According to Statista, one in four people drink an energy drink almost every day. Research has found that drinking energy drinks have a negative effect on the drinkers’ heart functions, but the market for energy drinks is still continuing to grow, and, according to The Chicago Tribune,“sales reached $2.8 billion in 2016,” and have only continued to rise.
At NDP, energy drinks have become a part of the school culture. Whether it be a Rebel from Dutch Bros or a can of Bang Energy, everyone has their personal favorite pick-me-up to get them throughout the day. Students use these drinks to help them finish homework on late nights and to stay awake during the day.
NDP junior Christian Galia said he drinks an energy drink three times a week, his favorite being Bang Energy, because “they taste good and they help keep [him] awake when [he] needs to be.” As an Advanced Placement student, Galia needs this energy to do assignments and study hard for exams. Though he said that he “crashes” after drinking an energy drink, he would rather crash later than do poorly on his assignments.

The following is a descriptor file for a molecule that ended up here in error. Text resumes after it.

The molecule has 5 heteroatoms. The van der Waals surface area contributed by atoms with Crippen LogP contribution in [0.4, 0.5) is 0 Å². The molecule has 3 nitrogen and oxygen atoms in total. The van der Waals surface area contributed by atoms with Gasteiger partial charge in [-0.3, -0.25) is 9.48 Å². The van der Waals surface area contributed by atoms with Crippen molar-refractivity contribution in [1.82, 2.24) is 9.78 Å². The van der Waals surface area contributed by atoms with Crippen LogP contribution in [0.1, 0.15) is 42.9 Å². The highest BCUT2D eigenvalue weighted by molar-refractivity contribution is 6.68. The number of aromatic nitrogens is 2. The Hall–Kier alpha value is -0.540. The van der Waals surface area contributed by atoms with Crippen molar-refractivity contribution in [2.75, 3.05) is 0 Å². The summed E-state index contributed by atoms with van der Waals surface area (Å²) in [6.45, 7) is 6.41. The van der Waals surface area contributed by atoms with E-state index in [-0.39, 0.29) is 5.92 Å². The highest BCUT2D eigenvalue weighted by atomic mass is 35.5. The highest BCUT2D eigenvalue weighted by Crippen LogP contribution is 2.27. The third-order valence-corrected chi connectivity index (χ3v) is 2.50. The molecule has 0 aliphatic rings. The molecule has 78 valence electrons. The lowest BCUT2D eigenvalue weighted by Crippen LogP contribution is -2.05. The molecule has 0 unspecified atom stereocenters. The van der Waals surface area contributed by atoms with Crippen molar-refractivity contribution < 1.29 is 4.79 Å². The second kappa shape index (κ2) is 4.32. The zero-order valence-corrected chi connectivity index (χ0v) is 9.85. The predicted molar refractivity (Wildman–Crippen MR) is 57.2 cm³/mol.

However, not all students enjoy having to use energy drinks to stay up. NDP senior Kira Carmical said, “the only positive to energy drinks is staying awake” and that “[she] feels horrible after drinking them.” Carmical also is the only student interviewed who drinks Red Bulls instead of Bang Energy, which could influence why she feels so bad after drinking one.
Nick Ward, an NDP junior, has a more methodical approach to how he consumes energy drinks. He said that he is not a fan of most energy drinks because “they taste disgusting and have calories.” However, he does drink Bang Energy because it has no calories and helps him power through long assignments without the ‘crash’ feeling that most energy drinks have on him.
Some NDP students, such as Gaby Mirasola, take energy drinks to a new level by drinking one or more a day. Mirasola said, “[she] drinks energy drinks to give her energy or [because of her] insomnia.” She needs the energy to survive the day after a night of doing homework and not being able to fall asleep afterwards.
No matter the reason, it is apparent that energy drink usage is on the rise at NDP. Though they vary in brand in flavor, energy drinks seem to be pervasive through the NDP campus throughout the day. Though energy drinks may be potentially harmful in the long run, they are effective as a short term solution to students’ struggle with exhaustion and sleep-deprivation, and students do not seem likely to change their energy drink habits any time soon.